Opposition Leader Admits Faking Medical Condition in Order to Escape Arrest

Opposition leader and ex-president of the Chamber of Commerce Carlos Fernandez admits faking a medical condition in order to escape Venezuelan authorities after failed sabotage and lock-out to try to oust President Chavez.

In an extraordinarily supportive report published in the Miami Herald, fugitive former Venezuelan Federation of Chambers of Commerce & Industry (Fedecamaras) president Carlos Fernandez, now living in Weston (Florida, USA), admits that he faked a medical condition and fled to the United States to avoid trial on treason, public instigation to commit crimes and rebellion conspiracy charges. His fellow conspirator, likewise fugitive former Confederation of Venezuelan Trade Unions (CTV) boss, Carlos Ortega is enjoying political asylum in Costa Rica after fleeing the country last March.

Fernandez and Ortega were the main leaders of the sabotage campaign that caused the country billions of dollars in losses and caused the biggest drop in GDP in the country’s history. The sabotages at the state oil company PDVSA, brought the country’s main industry to a halt, and prevented it from producing oil for at least three months. After the sabotage and illegal strike organized by Fernandez and Ortega, the Public Attorney’s office filed charges against them and ordered their arrest. Fernandez was captured and requested house arrest citing “health concerns”. Ortega evaded authorities and requested political asylum in the Costa Rican Embassy.

Details have come to light after law professors and students at Nova Southeastern University (Florida) completed an international human rights petition that they claim may help two Venezuelans “to reclaim their lives and careers.”

The Miami Herald reports that, last year, Carlos Fernandez led a 2-month ‘strike’ intended to topple President Hugo Chavez Frias but that the ‘strike’ failed and he was captured by the police.  In the Herald interview, Fernandez says of the failed ‘strike’: ”it was something the people were ready for … there was no waiting, no choice we had left.”

Fernandez says that Chavez Frias had refused to acknowledge Ortega and Fernandez as the elected leaders of the unions or to protect workers’ collective bargaining rights set forth in union contracts. The report neglects to mention the CTV’s and Fedecamaras’ refusal to complete constitutionally supervised procedures for internal democratic election of their officials … but cites human rights organizations across the world as condemning Chavez Frias for “quashing of his countrymen’s liberties.”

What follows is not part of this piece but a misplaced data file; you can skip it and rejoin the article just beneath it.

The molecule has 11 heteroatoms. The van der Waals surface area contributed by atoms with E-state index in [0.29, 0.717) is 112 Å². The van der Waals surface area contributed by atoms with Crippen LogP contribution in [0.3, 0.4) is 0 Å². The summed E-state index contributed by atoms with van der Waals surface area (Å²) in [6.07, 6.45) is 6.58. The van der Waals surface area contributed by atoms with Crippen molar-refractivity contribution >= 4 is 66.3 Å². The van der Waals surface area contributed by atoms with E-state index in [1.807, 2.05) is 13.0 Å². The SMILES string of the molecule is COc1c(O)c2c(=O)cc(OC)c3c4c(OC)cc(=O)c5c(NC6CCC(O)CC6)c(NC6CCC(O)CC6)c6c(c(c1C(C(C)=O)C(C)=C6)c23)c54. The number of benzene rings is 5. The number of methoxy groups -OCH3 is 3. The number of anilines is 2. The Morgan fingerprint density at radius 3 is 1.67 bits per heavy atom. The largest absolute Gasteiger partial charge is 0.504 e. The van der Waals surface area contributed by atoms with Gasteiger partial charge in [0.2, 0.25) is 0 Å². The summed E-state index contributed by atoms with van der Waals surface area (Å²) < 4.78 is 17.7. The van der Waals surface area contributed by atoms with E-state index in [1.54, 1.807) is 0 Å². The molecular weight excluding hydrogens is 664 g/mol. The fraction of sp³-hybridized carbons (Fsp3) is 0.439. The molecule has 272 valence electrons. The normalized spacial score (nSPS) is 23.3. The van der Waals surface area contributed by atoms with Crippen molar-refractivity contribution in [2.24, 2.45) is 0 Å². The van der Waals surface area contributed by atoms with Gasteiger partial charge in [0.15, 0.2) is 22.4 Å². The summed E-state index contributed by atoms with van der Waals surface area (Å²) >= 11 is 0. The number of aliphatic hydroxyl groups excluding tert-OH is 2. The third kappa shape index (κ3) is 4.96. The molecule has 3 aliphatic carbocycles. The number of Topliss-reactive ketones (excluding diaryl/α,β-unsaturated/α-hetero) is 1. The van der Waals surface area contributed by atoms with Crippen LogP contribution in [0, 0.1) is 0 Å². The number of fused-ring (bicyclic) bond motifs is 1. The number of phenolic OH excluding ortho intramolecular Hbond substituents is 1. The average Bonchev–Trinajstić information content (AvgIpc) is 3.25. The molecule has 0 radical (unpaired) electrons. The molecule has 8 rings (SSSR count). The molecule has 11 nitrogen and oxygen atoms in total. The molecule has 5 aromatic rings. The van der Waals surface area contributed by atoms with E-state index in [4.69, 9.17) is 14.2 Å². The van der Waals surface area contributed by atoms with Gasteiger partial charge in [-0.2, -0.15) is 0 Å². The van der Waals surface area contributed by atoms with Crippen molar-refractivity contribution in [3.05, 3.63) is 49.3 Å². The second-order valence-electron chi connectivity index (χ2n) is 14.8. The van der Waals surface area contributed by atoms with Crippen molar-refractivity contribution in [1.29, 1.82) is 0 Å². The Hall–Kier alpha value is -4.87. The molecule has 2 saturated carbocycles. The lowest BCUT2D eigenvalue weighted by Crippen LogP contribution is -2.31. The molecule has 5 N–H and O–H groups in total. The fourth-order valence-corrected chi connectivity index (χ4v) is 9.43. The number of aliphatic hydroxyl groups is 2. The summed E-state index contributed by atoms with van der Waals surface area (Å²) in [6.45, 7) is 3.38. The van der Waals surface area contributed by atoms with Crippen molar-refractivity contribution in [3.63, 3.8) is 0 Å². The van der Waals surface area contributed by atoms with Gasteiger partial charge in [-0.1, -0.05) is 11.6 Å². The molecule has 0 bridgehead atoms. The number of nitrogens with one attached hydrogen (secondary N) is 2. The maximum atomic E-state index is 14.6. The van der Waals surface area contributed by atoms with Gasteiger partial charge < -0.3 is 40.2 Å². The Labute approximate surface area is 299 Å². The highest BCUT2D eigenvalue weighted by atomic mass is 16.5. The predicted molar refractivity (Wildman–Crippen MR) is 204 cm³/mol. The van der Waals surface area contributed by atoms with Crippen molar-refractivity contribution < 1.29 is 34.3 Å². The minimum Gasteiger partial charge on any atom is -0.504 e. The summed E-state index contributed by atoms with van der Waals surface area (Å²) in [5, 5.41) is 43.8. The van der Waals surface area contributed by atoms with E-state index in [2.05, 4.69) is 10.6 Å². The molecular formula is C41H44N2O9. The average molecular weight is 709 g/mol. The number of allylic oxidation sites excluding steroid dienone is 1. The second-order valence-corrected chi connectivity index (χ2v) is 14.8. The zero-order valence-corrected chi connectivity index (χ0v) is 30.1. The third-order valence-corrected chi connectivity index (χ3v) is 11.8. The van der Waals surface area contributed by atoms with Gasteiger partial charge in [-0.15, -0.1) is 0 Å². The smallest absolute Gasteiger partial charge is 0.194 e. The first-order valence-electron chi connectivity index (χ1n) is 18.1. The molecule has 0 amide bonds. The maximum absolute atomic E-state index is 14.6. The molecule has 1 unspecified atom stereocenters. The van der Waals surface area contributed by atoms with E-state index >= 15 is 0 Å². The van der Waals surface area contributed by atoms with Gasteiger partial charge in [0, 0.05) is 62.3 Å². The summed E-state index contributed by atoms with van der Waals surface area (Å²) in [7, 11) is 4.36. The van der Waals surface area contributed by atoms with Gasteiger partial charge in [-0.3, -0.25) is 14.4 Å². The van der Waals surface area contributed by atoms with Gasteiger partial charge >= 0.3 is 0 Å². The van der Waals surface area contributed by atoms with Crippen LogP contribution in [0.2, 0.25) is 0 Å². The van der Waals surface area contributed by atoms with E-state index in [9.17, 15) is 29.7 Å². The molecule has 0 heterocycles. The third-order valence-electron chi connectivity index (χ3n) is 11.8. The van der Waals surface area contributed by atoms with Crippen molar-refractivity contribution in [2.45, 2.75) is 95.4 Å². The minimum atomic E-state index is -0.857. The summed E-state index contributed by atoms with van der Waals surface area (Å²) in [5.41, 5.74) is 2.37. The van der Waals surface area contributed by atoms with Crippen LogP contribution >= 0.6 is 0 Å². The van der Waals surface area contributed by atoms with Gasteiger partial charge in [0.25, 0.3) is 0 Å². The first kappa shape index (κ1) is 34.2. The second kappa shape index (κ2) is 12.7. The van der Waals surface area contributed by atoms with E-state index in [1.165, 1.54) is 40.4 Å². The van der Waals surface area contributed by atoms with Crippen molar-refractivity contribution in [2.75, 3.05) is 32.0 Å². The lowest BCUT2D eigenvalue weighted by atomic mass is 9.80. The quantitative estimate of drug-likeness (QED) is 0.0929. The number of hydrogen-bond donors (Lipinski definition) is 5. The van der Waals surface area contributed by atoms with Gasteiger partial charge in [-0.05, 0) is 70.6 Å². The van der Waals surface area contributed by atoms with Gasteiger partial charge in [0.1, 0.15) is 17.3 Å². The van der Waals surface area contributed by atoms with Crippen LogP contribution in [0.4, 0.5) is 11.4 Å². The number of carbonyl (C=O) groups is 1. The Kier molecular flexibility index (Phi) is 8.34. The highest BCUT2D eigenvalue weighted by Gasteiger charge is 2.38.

The report continues by stating that President Chavez Frias was “briefly overthrown in a military coup initially backed by the Bush administration” but within days he had regained his position, his power even greater than before. “Although Fernandez were briefly under house arrest by Venezuela’s military police,” NSU law professor Douglas Lee Donoho says he escaped and fled the country before he could be arrested.

Fernandez, now living in Weston, faked a medical ailment and fled from a hospital. Ortega is now seeking asylum in Costa Rica, a country known for its sympathetic laws toward human rights exiles.

The petition, which details how Chavez’ administration allegedly breached internationally-recognized human rights will soon be presented to the Inter American Commission on Human Rights (IAHRC) in Washington D.C. “which will then give Chavez Frias a chance to respond to the allegations.”  The petition and Chavez’ defense could go before the Inter American Court of Human Rights which “has the power to remove the Venezuelan leader or … at the very least … legally recognize Ortega and Fernandez as leaders of their respective organizations and give them a chance to return home.”

Miami Herald: ‘It’s been very hard on my family and my businesses,” said Fernandez to a mostly Spanish-speaking crowd at the Broad Law Center. His wife and two sons moved with him to Weston, which has a large population of Venezuelans. They immediately recognized the man who had become, with Ortega, the embodiment of the Venezuelan working person’s chance to take control of their government from a tyrant.

”It’s been a complete change for me because we’ve all had to begin a new life.” Because Chavez supporters live in Miami, he has chosen not to live there. Unlike his partner Ortega who has has received threatening phone calls, Fernandez has only heard the voices of Chavez’ supporters once. ”I was on a radio show and someone called in … it’s to be expected, but I don’t feel very much in danger here in Florida.”